#33 Shedding Light on the Facebook Like (4/6/2023)

The Facebook Like button has been around since 2009, and it’s hard to imagine social media without it. But just how has this simple feature changed society?

The Like button has made it easier for people to express themselves. Before the Like button, people would have to leave a comment or send a message to show appreciation for a post. Now, with just one click, users can quickly and easily acknowledge a post or photo they find interesting or enjoyable. But the thing that the like button also created was the invisible dislike button. The dislike button isn't something that people can count, but it is rather psychological reasoning behind why a post we made got more likes than another post. If one of our posts got less likes, then we assume that our post is disliked.

The Like button created a new level of engagement on social media, as people can now interact with content without having to spend time crafting a message or comment. This means people can be lazy by not having to fully think about how they feel, what they want to say, and how they want to express their opinions and ideas. They can simply just press a button and move on. And by taking this easy route for a long time and just communicating with a button, we became weak in many areas of communication.

One of the biggest concerns of the Like button is the potential for addiction and validation-seeking behavior. The instant gratification of receiving Likes can lead people to constantly check their notifications, seeking out more Likes and approval. This can become a vicious cycle, with users feeling like they need more and more validation to feel good about themselves. And since this has been around for such a long time, it can be awkward to seek validation in other ways whether it be self-validation or validation from the real world.

It isn’t only the validation that is addicting. The amount of likes we get on a post is basically a little game. We often try to perfect or change what we post in order to get more likes. When we do get a lot of likes, we feel accomplished. This is where we become addicted to the Facebook Like game. The easiest way to break a game addiction is to replace it with a new game. We have to create these new games so that they serve who we are and who we want to be.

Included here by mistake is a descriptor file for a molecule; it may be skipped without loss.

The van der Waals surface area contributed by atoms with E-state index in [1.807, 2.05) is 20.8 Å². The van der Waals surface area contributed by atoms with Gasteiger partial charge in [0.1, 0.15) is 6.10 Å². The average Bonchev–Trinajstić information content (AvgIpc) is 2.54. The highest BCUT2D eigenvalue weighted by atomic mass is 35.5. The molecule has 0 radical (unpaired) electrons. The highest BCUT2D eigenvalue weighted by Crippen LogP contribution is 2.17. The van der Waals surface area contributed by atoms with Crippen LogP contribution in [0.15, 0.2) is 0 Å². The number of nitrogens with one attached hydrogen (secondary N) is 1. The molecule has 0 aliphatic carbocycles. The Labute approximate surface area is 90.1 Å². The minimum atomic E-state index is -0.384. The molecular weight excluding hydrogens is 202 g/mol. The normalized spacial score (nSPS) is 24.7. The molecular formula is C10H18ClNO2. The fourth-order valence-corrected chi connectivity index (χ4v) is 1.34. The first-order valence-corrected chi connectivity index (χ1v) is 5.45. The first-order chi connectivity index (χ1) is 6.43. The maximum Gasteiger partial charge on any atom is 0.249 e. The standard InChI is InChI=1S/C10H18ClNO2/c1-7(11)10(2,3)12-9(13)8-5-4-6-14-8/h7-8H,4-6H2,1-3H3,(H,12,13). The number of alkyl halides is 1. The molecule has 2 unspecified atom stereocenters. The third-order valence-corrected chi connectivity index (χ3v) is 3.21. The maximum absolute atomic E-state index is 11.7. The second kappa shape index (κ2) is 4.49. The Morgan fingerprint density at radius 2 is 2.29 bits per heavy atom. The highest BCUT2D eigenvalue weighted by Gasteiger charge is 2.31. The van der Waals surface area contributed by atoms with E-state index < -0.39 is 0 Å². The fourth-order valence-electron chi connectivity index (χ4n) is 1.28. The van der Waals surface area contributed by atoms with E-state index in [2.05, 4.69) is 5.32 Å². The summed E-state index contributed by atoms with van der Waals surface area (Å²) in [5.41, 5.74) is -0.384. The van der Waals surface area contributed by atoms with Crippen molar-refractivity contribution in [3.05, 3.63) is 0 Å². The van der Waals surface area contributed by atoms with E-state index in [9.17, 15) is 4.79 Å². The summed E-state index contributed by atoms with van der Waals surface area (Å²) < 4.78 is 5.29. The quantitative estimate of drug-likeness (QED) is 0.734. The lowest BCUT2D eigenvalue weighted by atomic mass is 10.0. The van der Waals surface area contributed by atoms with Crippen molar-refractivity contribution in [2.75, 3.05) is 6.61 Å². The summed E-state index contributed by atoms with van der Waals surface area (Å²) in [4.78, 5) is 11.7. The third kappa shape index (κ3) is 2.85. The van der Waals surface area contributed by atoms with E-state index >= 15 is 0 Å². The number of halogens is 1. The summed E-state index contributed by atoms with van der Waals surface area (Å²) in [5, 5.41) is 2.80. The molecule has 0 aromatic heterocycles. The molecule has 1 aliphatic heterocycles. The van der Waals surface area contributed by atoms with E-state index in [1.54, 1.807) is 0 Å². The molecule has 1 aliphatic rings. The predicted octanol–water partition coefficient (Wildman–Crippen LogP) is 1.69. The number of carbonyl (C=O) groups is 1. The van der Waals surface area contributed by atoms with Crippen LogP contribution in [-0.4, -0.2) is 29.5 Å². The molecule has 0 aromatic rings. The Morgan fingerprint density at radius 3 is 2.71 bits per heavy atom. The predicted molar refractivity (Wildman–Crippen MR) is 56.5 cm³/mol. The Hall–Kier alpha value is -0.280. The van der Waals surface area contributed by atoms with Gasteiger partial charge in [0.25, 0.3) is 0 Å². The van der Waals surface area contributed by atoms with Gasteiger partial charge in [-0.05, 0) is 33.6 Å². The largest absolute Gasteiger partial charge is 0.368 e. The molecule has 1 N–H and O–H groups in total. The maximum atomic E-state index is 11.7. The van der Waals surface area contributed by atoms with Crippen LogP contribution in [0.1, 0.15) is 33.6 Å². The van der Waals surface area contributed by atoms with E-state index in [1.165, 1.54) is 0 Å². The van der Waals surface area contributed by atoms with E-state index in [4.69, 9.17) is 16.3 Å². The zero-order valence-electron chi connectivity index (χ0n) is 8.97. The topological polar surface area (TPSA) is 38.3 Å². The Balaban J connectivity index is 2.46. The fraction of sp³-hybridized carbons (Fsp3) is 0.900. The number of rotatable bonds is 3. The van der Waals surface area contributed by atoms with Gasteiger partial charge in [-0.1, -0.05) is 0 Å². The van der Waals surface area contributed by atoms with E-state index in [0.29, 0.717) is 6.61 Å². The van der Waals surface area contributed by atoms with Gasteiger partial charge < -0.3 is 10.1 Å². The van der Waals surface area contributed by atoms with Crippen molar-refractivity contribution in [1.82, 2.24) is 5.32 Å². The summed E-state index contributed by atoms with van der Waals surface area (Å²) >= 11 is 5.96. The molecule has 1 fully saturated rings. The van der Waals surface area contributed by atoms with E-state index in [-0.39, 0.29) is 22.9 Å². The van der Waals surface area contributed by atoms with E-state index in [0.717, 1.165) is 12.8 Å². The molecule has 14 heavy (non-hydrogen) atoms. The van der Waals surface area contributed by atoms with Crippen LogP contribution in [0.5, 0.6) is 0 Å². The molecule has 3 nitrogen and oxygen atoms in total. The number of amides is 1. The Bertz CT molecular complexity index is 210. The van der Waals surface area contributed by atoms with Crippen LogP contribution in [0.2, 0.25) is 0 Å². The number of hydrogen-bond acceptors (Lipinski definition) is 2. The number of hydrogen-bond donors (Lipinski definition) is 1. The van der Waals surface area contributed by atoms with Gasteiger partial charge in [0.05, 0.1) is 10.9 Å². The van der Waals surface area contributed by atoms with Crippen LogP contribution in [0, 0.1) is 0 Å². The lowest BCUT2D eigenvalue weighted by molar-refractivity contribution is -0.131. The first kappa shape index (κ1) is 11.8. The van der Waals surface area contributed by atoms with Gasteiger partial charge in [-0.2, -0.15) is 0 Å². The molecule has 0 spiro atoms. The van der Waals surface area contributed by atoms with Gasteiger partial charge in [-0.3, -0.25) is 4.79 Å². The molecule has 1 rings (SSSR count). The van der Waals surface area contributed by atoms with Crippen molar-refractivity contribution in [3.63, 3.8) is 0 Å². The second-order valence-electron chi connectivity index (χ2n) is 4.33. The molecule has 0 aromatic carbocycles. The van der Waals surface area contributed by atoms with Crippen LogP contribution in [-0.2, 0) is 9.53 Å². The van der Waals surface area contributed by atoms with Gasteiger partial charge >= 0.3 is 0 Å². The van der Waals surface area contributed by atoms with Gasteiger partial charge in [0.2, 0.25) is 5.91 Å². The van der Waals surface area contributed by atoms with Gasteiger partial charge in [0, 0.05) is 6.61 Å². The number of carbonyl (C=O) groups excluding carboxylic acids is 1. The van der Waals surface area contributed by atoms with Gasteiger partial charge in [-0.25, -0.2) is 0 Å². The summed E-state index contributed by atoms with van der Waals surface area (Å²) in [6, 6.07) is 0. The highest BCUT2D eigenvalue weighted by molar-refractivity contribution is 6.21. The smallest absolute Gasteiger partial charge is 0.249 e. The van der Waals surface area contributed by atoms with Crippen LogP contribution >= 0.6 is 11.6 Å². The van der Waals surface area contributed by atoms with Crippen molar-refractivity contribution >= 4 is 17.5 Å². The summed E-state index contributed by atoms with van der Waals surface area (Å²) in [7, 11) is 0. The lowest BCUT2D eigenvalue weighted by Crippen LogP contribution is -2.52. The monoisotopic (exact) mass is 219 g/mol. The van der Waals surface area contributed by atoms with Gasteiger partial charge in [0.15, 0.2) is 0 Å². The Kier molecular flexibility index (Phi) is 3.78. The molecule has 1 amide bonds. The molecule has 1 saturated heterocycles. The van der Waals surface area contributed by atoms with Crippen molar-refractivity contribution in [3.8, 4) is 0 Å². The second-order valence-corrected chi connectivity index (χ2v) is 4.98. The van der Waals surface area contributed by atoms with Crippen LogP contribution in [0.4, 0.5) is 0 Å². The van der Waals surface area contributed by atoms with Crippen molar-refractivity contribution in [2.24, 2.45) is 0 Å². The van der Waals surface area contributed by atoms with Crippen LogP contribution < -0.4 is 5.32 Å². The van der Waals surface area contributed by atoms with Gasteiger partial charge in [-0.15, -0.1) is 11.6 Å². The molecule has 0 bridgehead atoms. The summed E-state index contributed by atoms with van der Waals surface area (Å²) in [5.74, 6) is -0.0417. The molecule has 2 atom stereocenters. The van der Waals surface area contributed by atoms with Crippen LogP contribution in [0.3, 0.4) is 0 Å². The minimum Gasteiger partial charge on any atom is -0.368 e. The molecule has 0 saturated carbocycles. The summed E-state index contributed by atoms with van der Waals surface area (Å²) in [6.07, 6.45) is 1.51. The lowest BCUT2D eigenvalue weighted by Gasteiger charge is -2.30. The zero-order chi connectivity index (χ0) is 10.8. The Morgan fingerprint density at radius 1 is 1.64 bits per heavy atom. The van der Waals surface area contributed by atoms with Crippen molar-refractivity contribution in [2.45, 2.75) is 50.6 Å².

Another issue with the Like button is the potential for groupthink and echo chambers. When people see that a post has a lot of Likes, they may be more likely to agree with the sentiment or opinion expressed in the post. This can create a feedback loop where people only see content that reinforces their existing beliefs, leading to a lack of diversity of thought and potentially reinforcing harmful or inaccurate ideas. Facebook’s news feed is designed to keep you on it for as long as possible by showing you the things that agree with what you Liked. It was not designed to be an unbiased and educative source of information.

The Like button has also had an impact on businesses and social media influencers. Likes and engagement are often seen as important metrics for measuring the success of a social media account or campaign. This has led to a focus on creating content that is “likeable” rather than content that is necessarily valuable or informative. It has also led to a proliferation of “clickbait” headlines and content designed solely to generate Likes and shares. It’s absurd when a professional service company tries to grow their social presence by “acting the fool” just because they want more likes.

The Facebook Like button has had a significant impact on society and the way we interact with each other. But the negative long-term impact outweighs the short-term convenience. While the Facebook Like game has been addicting for quite some time, I think it is about time we find ourselves a new game that better serves us in who we are and who we want to be. A game that helps us get to our goals and helps us focus on building who we are, instead of chasing a thumbs up symbol that means nothing in the grand scheme of life.

-Nick Leehy